Then I threw my hopes on yet another boy in my sophomore year of college and decided that he and I were going to date and be happy forever and, if that didn't happen, well, being happy was just not in my future. And guess what? We didn't date. And I was sad. I decided I was meant to be single and that lasted...about a year.

That's when I joined an online dating website and fell hopelessly in love/like with Mike. Now, don't get me wrong; I wouldn't trade my experiences on this site for anything. After all, it gave me the idea for my book that actually might have a chance at getting published. But, once again, I poured all my energy and dreams into Mike. I waited anxiously for emails. I emailed him when he didn't email back after a while. Yes, I know that's lame. I was learning.

Ultimately, that became the basis of my book, Oh Boyfriend, Where Art Thou? Kinsey Walden is a girl who throws herself into every relationship and cries buckets of tears when they don't work out. But, eventually, she discovers the truth: God HAS to be enough for you and you have to be content with whatever His plan might be. You have to trust that what He has planned for you is way better than anything you could come up with. And then (and only then) will that soulmate come along - if that is indeed part of the Plan.

I wrote this book. Filled it with all this advice. Had Kinsey see the light. And, slowly, I began to take my own advice. No longer did I get all upset when my roommate would talk about holding hands with a boy. No longer was I jealous of the girl who is now dating the guy I was in love with sophomore year. And I'm looking at couples I know and, instead of wanting to have a boyfriend, I'm thinking how great my life is. I. Am. Content.

And then, the other day, I met this guy. Now, I'm not saying he's "The One." I'm not saying he's not. All I'm saying is that when he walked in the door and I laid eyes on him for the first time, I had butterflies performing Olympic gymnastic trials in my stomach. Best of all? I still have that peace where I know that if he's the one, great. If he's not, that's okay, too. I am finally content to let Christ be enough for me. Of course, I won't say no to a boyfriend if God's really bringing me this guy or some other guy.

But guess what? I'm finally practicing what I preach in my book and what I want to use to disciple young women. Be content. Live for Jesus and none other. Don't worry about finding that someone. And...he might just walk into your apartment one night and send your heart flip-flopping.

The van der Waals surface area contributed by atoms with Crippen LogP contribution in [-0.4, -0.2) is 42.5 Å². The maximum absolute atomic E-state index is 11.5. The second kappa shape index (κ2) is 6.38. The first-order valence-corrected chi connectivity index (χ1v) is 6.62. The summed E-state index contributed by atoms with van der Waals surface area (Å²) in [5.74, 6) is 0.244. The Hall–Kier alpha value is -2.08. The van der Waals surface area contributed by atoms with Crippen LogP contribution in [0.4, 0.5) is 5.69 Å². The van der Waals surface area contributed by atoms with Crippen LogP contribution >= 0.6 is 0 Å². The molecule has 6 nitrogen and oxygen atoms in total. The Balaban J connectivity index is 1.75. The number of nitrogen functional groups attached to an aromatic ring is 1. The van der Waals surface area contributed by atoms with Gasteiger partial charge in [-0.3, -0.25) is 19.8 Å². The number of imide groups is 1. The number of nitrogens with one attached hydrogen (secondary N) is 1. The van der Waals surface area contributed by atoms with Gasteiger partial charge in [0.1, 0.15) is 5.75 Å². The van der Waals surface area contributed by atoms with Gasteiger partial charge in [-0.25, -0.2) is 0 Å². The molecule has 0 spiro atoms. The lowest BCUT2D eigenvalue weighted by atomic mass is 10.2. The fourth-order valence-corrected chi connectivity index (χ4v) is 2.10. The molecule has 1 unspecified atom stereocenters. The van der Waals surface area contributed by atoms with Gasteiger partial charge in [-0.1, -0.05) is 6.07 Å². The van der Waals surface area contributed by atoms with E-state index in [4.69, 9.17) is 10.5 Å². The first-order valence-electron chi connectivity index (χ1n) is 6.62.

Tuesday, June 26, 2012

Blowing Things Up

It's majorly easy to blow things out of proportion. One glance from a super cute guy becomes "oh my gosh, he likes me, he really likes me!" A promotion at work quickly becomes the 500K salary and 17 weeks vacation time. And a nice comment on your book easily turns into an (imaginary) book deal, movie deal, and Chris Hemsworth playing the lead character and then falling in love with you and marrying you and you become rich and happy (and of course you lead him to Jesus first). Not that I've thought about that or anything. Haha.

Anyway, lately I've been blowing things out of proportion. I've told my roommate several times over the past few days that I'm going to die. Reason one was that I have an ulcer in my mouth (yeah I'm sure you wanted to know) cause I can't keep my chompers from chomping on my cheek. Try saying that five times fast. So as it has persisted for days, I finally told my roomie I was gonna die. She didn't believe me. Then, after I washed dishes for 45 minutes, the skin on my finger peeled off (sure you wanted to know that too). Again, I proclaimed that I was gonna die. Again, no sympathy. And then, when I pointed to my 3 week old, still hurting bug bite, and said I was either gonna pass away or turn into Spider-Man, not only did I get no sympathy, but she starts showing me HER bug bites and saying I'm making too much out of this.

So I got to thinking. I'm very bad at making things seem way worse (or way better) than they actually are. Seriously, if I get one nice feedback comment on my novel at a conference or at writer's group or wherever, I'm automatically imagining what life will be like once I get published. Even though there's no concrete proof that's what's going to happen, that's what happens in my mind.

Anyway, as I'm thinking, I'm wondering how this applies to life. In general. I realized, God equips us with what we need to do the tasks He's set before us. He has given us the talent. If His plan is for me to sign a multi-book contract and eventually marry Chris Hemsworth, He will make that happen. (Oh, please, make it happen! Haha) I don't need to imagine things as I wish they would be because, in the end, no doubt my ideas will pale in comparison to His plan.

Unless I die from mouth ulcers or zombie fingers or radioactive bug bites, I'm gonna sit back and stop making my own plans. There's no doubt God's are WAY better than mine could ever be.

Friday, June 22, 2012

The Watched Email Never Comes...

You know the saying, a watched pot never boils? Well, a watched email never comes, either. I have the patience of, like, a goldfish. Seriously. Once I know that I'm waiting on something, I just want it to come. I want to hear the 'ding, you have mail' sound that my email doesn't actually make and see the icon pop up that indicates I have a new message.

Take recently, for example. I finally got my proposals sent out to the agents and editor from Blue Ridge who asked for them. Yay! Only about 4 weeks late but, hey, I'm a busy girl. Then, I get a request for a full the same day I send out the proposal. Yikes! So I consolidate all my random chapters into one document, get my mom to read it and critique it and sent it.

And now I wait. And wait. And wait. And for some reason, I have it in my head that I'm gonna get a quick reply back (probably with a negative response) so I keep checking my email. All the time. On my phone. On my laptop. On the checkout screen at Wal-Mart...well, maybe not that last one.

It's not like I haven't done this before. I've ridden this bull, been in this rodeo, however you want to spin it. You'd think by now my patience would be crazy high and long. But it's not. It's nonexistent. I can give all the sage advice I want - but it's not going to help.

I'm going to keep checking my email. And checking it and checking it and checking it for an email that will probably crush my hopes and dreams. Haha.

But you never know, right? This could be it for me. This could be the dream. Come on, email, come on!

...and you thought this blog post would be inspiring...

Monday, May 21, 2012

Divine Appointments and Holy Introductions